The Chamber of Commerce and influential management law firms are encouraging employers to challenge the Board at any point in the proceedings, rather than wait for an adverse decision, and to question the authority of at least 10 NLRB regional directors appointed by the Board. Firms that have cited Noel Canning to take on the Board include Starbuck, McDonald’s, CNN America, LabCorp, and Domino’s Pizza. But employers of all sizes are challenging the Board and resisting its enforcement orders, and Republicans contend that the Noel Canning ruling invalidates all future decisions that the current Board might make.
Congressional Republicans have claimed that Board has “gone rogue” by adopting a radical pro-union agenda, but the actual evidence suggests otherwise. When President Obama first took office, the Chamber of Commerce commissioned a management law firm to report on what to expect from the new Board. The firm predicted that it would reverse at least twenty important decisions made by its predecessor; so far it has reversed only four of these twenty. And the Board’s actions in other areas have been similarly unremarkable. The high-profile Boeing dispute was settled long before it reached the national Board. And the Board’s two attempts at rule-making – requiring employers to post notices and streamlining union elections, both of which would be considered moderate proposals in any other developed democracy – are currently being held up in the courts.
Collegiality among Democratic and Republican Board members has broken down, but that is largely the result of the poisonous external political environment. For the past three years, Congressional Republicans have relentlessly attacked the Board, attempting to discredit, defang, defund, and destroy both it and the rights it enforces. Appointments to the NLRB were never intended to be a battleground, but the anti-union extremism of the GOP has turned them into one. Republicans filibustered the nomination of former AFL-CIO lawyer Craig Becker in 2010, and then vowed to block the future nominations and keep the Senate in session, via phony pro-forma sessions, to prevent recess appointments. This is why the President was forced to make the January 2012 recess appointments in the first place.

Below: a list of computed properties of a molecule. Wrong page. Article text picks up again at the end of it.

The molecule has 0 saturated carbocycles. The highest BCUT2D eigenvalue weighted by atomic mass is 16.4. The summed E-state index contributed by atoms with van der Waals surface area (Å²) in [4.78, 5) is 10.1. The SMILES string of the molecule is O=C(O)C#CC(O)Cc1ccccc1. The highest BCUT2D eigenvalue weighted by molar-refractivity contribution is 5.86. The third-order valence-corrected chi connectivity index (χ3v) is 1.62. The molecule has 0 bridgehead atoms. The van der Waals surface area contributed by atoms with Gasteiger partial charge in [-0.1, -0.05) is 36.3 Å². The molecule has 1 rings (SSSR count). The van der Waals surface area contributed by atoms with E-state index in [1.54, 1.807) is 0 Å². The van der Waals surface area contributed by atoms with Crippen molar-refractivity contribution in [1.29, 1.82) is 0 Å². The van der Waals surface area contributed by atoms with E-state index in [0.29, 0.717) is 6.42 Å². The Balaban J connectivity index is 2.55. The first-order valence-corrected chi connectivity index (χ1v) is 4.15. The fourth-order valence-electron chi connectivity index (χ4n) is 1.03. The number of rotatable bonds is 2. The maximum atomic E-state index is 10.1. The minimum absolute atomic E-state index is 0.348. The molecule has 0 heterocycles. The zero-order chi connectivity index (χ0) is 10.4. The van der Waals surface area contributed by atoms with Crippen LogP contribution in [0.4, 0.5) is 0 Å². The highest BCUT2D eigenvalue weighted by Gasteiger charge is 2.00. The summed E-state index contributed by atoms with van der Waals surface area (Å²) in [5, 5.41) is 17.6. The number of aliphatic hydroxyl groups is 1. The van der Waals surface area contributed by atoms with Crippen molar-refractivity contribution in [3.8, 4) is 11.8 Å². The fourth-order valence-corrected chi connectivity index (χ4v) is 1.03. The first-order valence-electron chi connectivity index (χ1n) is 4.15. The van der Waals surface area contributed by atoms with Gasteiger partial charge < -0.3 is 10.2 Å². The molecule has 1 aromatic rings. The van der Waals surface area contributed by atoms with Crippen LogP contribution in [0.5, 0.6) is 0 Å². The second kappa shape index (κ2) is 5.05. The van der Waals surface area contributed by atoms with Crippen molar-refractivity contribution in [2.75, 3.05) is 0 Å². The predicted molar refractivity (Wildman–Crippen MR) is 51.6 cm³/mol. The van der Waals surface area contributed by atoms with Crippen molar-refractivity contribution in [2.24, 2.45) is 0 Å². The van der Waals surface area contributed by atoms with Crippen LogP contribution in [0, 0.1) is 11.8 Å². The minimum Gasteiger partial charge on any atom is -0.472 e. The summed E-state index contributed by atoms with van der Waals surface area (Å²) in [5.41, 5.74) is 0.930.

But the current conflict is not over the validity of the recess appointments; if it were, Republicans would be lining up to defend the warped reasoning of the DC Circuit’s sweeping decision. It is not even about the alleged “hyper-partisanship” of the current Board; in private, Republicans know that this Board is no more partisan than previous Republican Boards and that “policy oscillation” at the Board is routine when a new Administration assumes office. Rather, the real reason that Republicans and their allies want to destroy the NLRB is that they no longer believe in the fundamental workers’ rights that the agency is charged with enforcing.
Employer obstructionism in the wake of Noel Canning means that workers’ rights are being violated with no clear legal recourse. Employers are, among other things, attempting to block or overturn the results of union elections, and are refusing to reinstate and pay workers who have been fired illegally.
The NLRB is correct to request Supreme Court review of the D.C. Circuit’s outrageous decision. Noel Canning is a tour de force of textualism. The D.C. Circuit apparently cares nothing about a century of past practice or about the real world consequences of its decision, which is just as well because empowering the Senate to unilaterally eliminate the President’s recess appointment authority, even when it is unavailable to advise and consent, makes no practical sense.
But American workers cannot wait for over a year for basic justice. President Obama and Senate Democrats must overcome Republican obstructionism and act quickly to confirm the President’s nominees to the Board. If they fail to do so, the GOP may finally succeed in killing off not only the labor board but also the rights it enforces.
Logan is professor and director of Labor and Employment Studies at San Francisco State University.